Canon EOS 5Ds and 5Dsr

A couple of weeks ago, I was lucky enough to attend a Canon Experience Day, with the chance to try out Canon’s two high resolution cameras, the EOS 5Ds and 5Dsr. Helping out, were two Canon Ambassadors, David Clapp and Tim Parkin, along with Canon Representative, Rob Cook.

Hound Tor

Normally when trying out gear, you get a quick few minutes at trade shows and don’t have a chance to take images away with you. However, the idea of the Experience Days, is to really gain some experience with using the equipment available. It wasn’t just the camera bodies either, with a range of lenses also being available to try out. I was also able to try out the bodies with my own lenses and use my own memory cards, so that I was able to examine the images and compare to my own equipment in full resolution.

Conditions weren’t ideal for showing detail, as conditions were very foggy, but it was still possible to practice landscape photography in the more demanding conditions found in the Hound Tor area of Dartmoor and later around the abandoned barn at Emsworthy.

I started off using the EOS 5Dsr for a few hours around Hound Tor, coupled to the highly rated (if difficult to perfect) TS-E 24mm tilt and shift lens. Despite it now being a few years old, this lens really showed what the 5Dsr can do, showing a high degree of resolution and detail. My own EF 24mm f/1.4 was also able to show additional detail, when compared to what my 5D MkII can achieve.

Hound Tor

After a foray into Widecombe for a late lunch, we moved on to Emsworthy Barn. This is an old abandoned barn, situated amongst traditional drystone walls. By this time, I had swapped the 5Dsr and TS-E lens, for a 5Ds and a 16-35. This combination was visibly less sharp, even in the extremely foggy conditions (which may actually have exaggerated the difference) and I was also able to make a direct conparison between the two bodies, using my 24mm lens. This location enabled me to take some images, I don’t often get a chance to try out, as I would normally be wary of heading to the moors in such conditions alone.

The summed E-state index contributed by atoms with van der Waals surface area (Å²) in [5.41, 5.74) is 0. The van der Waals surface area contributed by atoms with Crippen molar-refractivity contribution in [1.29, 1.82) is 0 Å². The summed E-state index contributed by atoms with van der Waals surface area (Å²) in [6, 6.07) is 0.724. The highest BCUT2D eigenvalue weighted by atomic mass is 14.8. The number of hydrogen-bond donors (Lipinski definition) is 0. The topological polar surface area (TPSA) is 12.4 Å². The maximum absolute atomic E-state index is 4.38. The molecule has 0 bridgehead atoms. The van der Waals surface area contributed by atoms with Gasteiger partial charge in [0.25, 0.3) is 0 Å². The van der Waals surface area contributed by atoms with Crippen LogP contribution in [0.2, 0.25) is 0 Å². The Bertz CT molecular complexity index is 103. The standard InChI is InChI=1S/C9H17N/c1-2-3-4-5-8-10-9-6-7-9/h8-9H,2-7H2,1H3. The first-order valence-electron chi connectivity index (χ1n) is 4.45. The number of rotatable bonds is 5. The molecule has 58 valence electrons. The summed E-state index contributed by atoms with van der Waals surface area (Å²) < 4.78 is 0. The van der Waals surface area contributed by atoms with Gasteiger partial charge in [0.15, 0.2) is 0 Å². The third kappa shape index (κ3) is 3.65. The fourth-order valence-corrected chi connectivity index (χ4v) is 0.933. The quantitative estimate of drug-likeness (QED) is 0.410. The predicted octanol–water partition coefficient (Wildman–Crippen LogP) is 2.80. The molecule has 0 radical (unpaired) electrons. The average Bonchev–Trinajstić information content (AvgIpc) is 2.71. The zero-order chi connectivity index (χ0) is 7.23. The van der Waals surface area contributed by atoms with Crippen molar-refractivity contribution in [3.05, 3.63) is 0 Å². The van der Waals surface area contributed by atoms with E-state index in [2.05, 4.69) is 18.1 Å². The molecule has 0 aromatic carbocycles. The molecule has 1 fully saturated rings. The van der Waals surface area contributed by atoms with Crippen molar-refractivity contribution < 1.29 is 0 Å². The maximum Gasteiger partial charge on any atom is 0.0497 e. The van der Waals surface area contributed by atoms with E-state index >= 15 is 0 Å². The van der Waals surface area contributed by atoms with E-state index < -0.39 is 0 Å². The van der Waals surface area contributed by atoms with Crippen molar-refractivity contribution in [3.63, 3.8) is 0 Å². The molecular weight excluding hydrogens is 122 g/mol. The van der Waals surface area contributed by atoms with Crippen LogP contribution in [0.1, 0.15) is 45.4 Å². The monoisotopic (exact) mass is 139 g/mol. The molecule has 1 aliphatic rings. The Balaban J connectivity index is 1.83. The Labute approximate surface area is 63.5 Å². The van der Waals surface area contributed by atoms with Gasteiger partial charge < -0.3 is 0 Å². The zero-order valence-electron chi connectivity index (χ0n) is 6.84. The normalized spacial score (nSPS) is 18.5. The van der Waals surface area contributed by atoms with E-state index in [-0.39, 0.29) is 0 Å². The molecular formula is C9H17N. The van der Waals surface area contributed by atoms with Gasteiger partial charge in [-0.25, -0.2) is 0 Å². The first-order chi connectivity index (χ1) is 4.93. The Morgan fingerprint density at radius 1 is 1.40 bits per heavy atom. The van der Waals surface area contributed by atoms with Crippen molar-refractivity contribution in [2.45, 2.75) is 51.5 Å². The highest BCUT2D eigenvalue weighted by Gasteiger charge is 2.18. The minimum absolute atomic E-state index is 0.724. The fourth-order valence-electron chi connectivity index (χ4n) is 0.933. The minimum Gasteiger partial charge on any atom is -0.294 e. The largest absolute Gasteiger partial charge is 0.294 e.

Emsworthy Barn

As the light dropped, it was time to head home. It was a very interesting day and a rare chance to try out equipment, I may consider purchasing, before I take the plunge. It has also given me a new perspective on the current very high resolution cameras on offer and rather than get a second MkIII as backup, I would be more inclined to go for the 5Dsr instead, as the price difference is relatively small for the resolution advantage gained, particularly, as I could even see the difference in detail when viewing at 50%, the zoom level I use to estimate print sharpness and detail. The various crop options and ability to use at a lower resolution for many shots, would lessen the impact on cost for computing power and storage space, making it a more sensible choice, than it may otherwise have been.

The Faroe Islands and Viking Invasions

I’m not long back from my latest trip around Scandinavia. Last year, I was given the opportunity to chase the total solar eclipse, which was going to occur on March 20th 2015. Totality was only going to be viewable from land in two places though, Svalbard and Faroe Islands. The original plan was to head to Svalbard, but time of year meant that the weather could be hit and miss. For the sake of mobility and the dangers from polar bears, it was decided to switch to the Faroe Islands instead.